As part of our Biohacking Masterclass Series, we will explore a number of different techniques and practices to improve your daily performance. This series will range from obvious subjects like exercise and nutrition to fringe subjects like breathing techniques and sleep hygiene. Consult your physician before implementing any of these topics. We are not your physician. Note: This post may contain affiliate links to the products we use.
Unlike the sleep you get at night, hitting the pillow too long in the middle of the day can wreak mental havoc. While sleeping 9 hours at night instead of 8 will boost mental and physical performance, choosing a longer 1 hour nap over the short 20 minute nap could leave your brain slow and foggy. This phenomenon, called ‘sleep inertia’, has helped sleep researchers unlock the optimal window for power naps - the naps that are gaining popularity for their short duration and immediate cognitive and physical benefits. [1-7]
Specifically, sleep researchers define sleep inertia as “the transitional state between sleep and wake, marked by impaired performance, reduced vigilance, and a desire to return to sleep” . In other words, sleep inertia might be characterized more simply as the grogginess one occasionally feels upon waking (perhaps more commonly experienced after a short night of sleep). Sleep inertia is associated with sleepers who wake after entering into deeper non-REM stages (SWS, stages 3&4 NREM).
What window enables a sleeper to take advantage of a nap’s performance enhancing benefits while avoiding the fog that might ensue?
On the high end, a NASA study found 26 minutes of sleep time was associated with significantly improved performance and psychological alertness. In this study, crewmembers averaged a sleep latency (time to fall asleep) of approximately 5.6 minutes so the total nap ‘window’ was just over 31 minutes. Subjects were able to spend 20 minutes recuperating from any sleep inertia after the nap before performance was tested. 1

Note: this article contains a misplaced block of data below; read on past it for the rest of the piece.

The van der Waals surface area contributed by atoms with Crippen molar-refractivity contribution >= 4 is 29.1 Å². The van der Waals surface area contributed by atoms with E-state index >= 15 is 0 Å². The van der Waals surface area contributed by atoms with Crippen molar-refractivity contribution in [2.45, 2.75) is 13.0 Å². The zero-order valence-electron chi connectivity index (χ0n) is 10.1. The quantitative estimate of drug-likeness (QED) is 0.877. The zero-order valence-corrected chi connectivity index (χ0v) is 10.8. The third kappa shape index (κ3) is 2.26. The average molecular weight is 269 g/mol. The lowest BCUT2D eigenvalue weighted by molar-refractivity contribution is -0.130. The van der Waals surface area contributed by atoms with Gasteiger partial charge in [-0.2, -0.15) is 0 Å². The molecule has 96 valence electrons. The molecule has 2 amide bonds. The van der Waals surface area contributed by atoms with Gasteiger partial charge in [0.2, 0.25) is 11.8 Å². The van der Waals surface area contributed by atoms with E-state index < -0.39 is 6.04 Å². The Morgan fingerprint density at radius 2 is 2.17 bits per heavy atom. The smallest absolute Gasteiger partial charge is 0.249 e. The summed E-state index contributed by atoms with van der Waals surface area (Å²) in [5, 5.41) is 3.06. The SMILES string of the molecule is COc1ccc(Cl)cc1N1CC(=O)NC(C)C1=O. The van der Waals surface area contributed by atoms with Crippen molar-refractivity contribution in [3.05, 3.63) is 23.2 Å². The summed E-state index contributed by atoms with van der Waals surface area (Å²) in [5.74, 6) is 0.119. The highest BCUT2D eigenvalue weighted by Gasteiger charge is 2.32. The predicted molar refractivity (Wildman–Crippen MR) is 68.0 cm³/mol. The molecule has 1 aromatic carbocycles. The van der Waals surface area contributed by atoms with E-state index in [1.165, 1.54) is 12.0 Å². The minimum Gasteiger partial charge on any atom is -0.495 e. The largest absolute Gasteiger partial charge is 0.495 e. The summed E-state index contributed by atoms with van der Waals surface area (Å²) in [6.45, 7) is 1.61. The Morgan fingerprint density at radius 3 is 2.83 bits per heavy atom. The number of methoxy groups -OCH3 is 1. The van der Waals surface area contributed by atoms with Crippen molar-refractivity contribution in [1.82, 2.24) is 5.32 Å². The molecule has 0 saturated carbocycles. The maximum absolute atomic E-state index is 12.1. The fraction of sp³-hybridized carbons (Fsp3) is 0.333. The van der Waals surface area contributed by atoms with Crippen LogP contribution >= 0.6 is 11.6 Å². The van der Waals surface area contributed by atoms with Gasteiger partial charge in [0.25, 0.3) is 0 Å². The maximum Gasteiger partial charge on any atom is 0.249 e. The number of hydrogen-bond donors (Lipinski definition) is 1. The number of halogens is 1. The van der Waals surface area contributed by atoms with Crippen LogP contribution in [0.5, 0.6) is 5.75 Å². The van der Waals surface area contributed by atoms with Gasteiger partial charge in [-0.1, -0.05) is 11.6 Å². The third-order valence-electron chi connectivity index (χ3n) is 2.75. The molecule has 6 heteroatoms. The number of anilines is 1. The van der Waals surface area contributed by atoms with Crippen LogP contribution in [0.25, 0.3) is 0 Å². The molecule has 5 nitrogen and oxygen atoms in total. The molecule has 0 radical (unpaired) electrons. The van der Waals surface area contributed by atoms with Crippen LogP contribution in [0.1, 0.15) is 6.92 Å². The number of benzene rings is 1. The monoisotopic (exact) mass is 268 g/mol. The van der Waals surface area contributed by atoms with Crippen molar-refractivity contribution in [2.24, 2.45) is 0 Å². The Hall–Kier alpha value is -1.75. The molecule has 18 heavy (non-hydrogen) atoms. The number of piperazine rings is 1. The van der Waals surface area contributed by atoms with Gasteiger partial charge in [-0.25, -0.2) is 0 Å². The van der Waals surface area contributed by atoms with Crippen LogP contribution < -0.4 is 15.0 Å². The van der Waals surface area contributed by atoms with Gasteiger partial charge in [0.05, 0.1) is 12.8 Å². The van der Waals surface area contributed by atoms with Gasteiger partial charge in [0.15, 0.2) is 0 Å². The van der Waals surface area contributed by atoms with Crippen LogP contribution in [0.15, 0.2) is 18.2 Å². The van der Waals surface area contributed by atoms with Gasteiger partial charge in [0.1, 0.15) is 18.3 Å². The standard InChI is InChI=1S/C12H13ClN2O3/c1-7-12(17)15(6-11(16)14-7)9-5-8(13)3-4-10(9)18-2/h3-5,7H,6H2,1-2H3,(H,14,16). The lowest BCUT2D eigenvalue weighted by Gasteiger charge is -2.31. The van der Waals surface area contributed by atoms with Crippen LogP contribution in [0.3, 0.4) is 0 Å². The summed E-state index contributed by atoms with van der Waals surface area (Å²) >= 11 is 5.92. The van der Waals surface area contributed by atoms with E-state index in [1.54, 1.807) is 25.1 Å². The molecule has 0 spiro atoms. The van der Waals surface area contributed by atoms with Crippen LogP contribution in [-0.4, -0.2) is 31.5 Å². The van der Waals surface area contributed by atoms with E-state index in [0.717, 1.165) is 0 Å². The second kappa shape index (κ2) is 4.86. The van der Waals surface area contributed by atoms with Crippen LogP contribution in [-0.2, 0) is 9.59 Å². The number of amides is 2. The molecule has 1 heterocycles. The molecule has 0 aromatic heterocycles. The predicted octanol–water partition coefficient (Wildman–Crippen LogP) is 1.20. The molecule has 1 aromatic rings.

Other studies have gone on to show that shorter naps lead to less time spent recovering from inertia. When comparing 30 minute naps to 10 minute naps, researchers found benefits in both groups. Unlike the 30 minute group, the participants who took 10 minute naps saw no delay caused by sleep inertia. Some of the performance-boosting effects of 10 minute naps include “improved subjective and objective alertness, decreased fatigue, increased vigor, and improved performance” [2-7]
In a subsequent study, researchers evaluated the impact of 5, 10, 20, and 30 minute naps on performance. The 10, 20, and 30 minute naps led to improvements in performance and cognitive alertness. The 5-minute nap and no-nap groups saw no such improvements. The 10-minute group gained immediate benefits while the 20- and 30-minute subjects had to wait between 35 and 155 minutes for sleep inertia to wear off. Specifically, the 20-minute group did not see performance gains until 95 minutes after waking.  This study was repeated with sleep deprived participants in another lab and led to nearly identical overall results. [2-7]
How many minutes ahead should you set your alarm?
According to several of the studies and NASA’s crewmember experiments, set your total head-on-pillow through alarm napping window between 10 and approximately 30 minutes. If you have tracked your sleep with biometric wearables and know your average sleep latency (time to fall asleep), account for that when planning your alarm.
What is good timing for a power nap on a given day?
Generally, your circadian rhythm follows periods of alertness and periods of sleepiness. Peak sleepiness obviously occurs at night following sunset and cooling temperatures. There is also a period of sleepiness that occurs in the afternoon, a phenomenon called the post-prandial alertness dip.
The post-prandial dip is a biologically hardwired lull in alertness that happens in all humans in the midafternoon hours every day. This genetically-driven drop in attention is a cue to take a nap, making it the perfect placement for a 10-minute “power nap”.
- Rosekind et al. Alertness management: strategic naps in operational settings. J Sleep Res. 1995. Suppl. 2, 62-66.
- Milner et al. Benefits of napping in healthy adults: impact of nap length, time of day, age, and experience with napping. J. Sleep Res. 2009. 272-281.
- Trotti, Lynn Marie. Waking up is the hardest thing I do all day Sleep inertia and sleep drunkenness. Sleep Med Rev. 2018.
- Brooks, A. J. and Lack, L. C. A brief afternoon nap following nocturnal sleep restriction: which nap duration is most recuperative? Sleep, 2006, 29: 831–840.
- Tietzel, A. J. and Lack, L. C. The short-term benefits of brief and long naps following nocturnal sleep restriction. Sleep, 2001, 24: 293–300.
- Tietzel, A. J. and Lack, L. C. The recuperative value of brief and ultrabrief naps on alertness and cognitive performance. J. Sleep Res., 2002a, 11: 213–218.
- Tietzel, A. J. and Lack, L. C. Alertness and cognitive performance benefits associated with brief daytime naps. Sleep, 2002b, 25 (Abstract Supplement): A402